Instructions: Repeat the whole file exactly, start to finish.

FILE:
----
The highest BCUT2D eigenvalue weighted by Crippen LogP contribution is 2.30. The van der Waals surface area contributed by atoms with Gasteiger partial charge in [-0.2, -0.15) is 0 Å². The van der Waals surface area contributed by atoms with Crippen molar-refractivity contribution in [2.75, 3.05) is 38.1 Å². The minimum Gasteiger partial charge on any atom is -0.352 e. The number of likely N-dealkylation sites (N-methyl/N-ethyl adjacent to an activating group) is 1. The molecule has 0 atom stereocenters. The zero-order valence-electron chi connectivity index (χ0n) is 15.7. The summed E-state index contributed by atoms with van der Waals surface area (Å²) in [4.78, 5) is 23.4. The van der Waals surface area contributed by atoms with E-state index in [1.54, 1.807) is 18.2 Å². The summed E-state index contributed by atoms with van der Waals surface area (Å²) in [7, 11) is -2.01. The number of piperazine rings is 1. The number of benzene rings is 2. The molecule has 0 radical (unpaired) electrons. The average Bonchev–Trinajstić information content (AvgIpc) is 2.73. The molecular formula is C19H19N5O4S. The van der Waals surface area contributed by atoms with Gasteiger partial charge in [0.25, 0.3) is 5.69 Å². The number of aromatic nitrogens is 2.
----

The highest BCUT2D eigenvalue weighted by Crippen LogP contribution is 2.30. The van der Waals surface area contributed by atoms with Gasteiger partial charge in [-0.2, -0.15) is 0 Å². The van der Waals surface area contributed by atoms with Crippen molar-refractivity contribution in [2.75, 3.05) is 38.1 Å². The minimum Gasteiger partial charge on any atom is -0.352 e. The number of likely N-dealkylation sites (N-methyl/N-ethyl adjacent to an activating group) is 1. The molecule has 0 atom stereocenters. The zero-order valence-electron chi connectivity index (χ0n) is 15.7. The summed E-state index contributed by atoms with van der Waals surface area (Å²) in [4.78, 5) is 23.4. The van der Waals surface area contributed by atoms with E-state index in [1.54, 1.807) is 18.2 Å². The summed E-state index contributed by atoms with van der Waals surface area (Å²) in [7, 11) is -2.01. The number of piperazine rings is 1. The number of benzene rings is 2. The molecule has 0 radical (unpaired) electrons. The average Bonchev–Trinajstić information content (AvgIpc) is 2.73. The molecular formula is C19H19N5O4S. The van der Waals surface area contributed by atoms with Gasteiger partial charge in [0.25, 0.3) is 5.69 Å². The number of aromatic nitrogens is 2.